What do you do when comments on groups cross the line from being benignly irrelevant to lewd, rude, disrespectful and abusive.
On 01.05.10 I placed a warning message on the discussion that was revolving around the Moe’s photo on the Flat Names FB group, as it was getting off topic and starting to be potentially insulting to some other contributors.
Later the same day two other members wrote some pretty disgusting stuff on the page. One post was directed at myself. I dealt with this by deleting the comments from the page (I still have the emails copies). I also blocked these members from the group and reported doing so on the page.
Should I hear from either of them again in a negative capacity I will consider the following actions:
- blocking and reporting them on FB
- consulting with a social media expert and lecturer I know at the University
- contacting the Proctor of the University
It’s disappointing but I guess two bad apples in a group of 1239 isn’t too bad.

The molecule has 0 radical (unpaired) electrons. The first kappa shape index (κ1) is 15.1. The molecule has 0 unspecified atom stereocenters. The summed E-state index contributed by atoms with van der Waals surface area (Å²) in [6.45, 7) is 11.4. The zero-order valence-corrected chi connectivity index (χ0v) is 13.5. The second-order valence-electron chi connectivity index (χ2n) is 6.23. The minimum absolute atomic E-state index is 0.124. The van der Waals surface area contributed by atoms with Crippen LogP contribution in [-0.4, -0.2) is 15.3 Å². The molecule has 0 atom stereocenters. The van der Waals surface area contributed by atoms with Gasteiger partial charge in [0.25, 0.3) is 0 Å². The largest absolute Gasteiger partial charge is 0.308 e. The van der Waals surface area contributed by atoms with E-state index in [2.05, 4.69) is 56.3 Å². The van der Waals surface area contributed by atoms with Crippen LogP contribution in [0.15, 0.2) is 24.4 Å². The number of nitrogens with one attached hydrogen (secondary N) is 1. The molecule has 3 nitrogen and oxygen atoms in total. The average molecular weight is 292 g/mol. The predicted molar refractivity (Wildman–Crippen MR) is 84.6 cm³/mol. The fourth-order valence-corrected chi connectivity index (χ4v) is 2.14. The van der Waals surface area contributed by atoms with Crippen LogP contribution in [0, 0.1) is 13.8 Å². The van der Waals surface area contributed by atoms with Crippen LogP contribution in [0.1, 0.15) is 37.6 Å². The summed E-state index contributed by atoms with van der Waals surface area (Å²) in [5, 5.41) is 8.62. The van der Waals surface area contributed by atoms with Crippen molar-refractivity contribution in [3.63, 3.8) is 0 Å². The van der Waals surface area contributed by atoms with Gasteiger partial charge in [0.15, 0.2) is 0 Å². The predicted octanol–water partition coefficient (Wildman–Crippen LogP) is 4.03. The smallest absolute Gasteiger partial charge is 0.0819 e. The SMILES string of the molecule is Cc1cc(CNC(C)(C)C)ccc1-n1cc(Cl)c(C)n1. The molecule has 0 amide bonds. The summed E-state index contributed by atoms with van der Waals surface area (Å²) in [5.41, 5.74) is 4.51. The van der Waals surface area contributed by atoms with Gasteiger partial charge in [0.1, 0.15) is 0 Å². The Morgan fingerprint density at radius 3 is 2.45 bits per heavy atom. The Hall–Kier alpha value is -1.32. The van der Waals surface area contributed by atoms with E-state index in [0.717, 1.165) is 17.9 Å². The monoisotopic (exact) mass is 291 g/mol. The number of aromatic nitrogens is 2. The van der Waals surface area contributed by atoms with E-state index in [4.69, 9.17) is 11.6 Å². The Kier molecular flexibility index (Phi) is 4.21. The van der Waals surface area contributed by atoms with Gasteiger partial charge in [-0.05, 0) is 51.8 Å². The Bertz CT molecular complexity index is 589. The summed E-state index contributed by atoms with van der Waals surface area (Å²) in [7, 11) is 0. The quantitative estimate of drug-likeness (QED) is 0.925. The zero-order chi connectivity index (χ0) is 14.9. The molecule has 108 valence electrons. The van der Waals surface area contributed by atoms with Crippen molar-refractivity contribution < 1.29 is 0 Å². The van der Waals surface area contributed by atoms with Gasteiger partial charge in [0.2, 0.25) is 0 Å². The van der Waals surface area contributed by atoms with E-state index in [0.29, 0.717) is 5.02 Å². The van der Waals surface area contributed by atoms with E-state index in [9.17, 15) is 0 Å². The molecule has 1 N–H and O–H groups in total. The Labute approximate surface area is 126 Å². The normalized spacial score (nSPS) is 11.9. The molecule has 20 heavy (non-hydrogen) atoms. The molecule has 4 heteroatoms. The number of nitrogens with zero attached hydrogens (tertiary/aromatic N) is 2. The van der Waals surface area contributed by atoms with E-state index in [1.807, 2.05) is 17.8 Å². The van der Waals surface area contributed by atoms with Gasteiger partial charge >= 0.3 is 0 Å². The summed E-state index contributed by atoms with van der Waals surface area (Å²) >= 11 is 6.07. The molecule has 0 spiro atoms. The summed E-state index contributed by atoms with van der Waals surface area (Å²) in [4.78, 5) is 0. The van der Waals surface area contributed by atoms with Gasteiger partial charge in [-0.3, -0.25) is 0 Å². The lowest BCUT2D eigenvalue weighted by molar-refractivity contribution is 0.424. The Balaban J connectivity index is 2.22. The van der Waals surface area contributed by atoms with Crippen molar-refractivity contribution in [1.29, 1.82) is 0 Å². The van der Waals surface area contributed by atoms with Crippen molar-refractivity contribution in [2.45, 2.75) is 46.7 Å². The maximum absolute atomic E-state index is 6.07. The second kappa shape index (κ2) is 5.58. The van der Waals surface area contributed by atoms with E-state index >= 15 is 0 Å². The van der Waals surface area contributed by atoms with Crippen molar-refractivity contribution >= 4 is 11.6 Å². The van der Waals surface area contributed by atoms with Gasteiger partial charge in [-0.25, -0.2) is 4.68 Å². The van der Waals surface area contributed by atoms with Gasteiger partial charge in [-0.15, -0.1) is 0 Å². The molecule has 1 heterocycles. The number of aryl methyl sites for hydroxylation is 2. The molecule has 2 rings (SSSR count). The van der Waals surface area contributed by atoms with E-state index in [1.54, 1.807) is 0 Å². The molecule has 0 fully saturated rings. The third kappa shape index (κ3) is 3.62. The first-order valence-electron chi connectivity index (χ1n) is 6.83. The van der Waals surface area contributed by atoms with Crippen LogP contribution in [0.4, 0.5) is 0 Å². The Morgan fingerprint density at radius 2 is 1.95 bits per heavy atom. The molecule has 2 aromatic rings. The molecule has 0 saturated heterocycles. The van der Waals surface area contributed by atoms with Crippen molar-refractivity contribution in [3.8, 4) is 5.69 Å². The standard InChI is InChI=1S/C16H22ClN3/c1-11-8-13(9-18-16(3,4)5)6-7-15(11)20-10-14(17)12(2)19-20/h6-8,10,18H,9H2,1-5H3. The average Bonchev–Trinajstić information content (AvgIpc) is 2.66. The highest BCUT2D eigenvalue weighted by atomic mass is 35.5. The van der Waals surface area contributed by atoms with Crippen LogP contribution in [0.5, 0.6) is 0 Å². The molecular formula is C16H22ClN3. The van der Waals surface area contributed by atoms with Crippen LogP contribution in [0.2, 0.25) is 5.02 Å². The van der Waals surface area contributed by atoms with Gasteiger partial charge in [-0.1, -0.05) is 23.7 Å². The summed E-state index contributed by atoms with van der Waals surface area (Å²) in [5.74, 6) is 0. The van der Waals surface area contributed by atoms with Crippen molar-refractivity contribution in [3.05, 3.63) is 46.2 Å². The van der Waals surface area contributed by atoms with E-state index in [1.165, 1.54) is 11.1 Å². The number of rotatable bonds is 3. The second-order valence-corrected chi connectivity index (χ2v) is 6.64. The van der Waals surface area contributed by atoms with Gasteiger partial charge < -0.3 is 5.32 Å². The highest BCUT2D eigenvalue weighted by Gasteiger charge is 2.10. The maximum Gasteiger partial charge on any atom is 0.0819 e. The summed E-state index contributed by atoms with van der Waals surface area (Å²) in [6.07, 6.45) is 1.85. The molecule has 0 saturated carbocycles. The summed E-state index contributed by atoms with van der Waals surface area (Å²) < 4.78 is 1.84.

While my research is not investigating the relationship between gender and named flats, gender is could be a relevant issue to the topic. It is widely assumed that the people inhabiting named flats are the type of students who party a lot, that they are the students who tend to have the flats with the names referencing sex or alcohol, tend to be male, that are the troublemakers, the couch burners, the bottle throwers; in short the students whose actions are reported upon negatively in the media.
I don’t believe this is the situation in the majority of cases of named flats, just as it is the minority of students who are involved in antisocial behaviour. However it may well be the situation in this case.
From a gender perspective this experience certainly highlights an example of the subculture of misogyny and disrespect to women that some young men are part of. It’s not cool. It’s not funny and it’s absolutely not ok.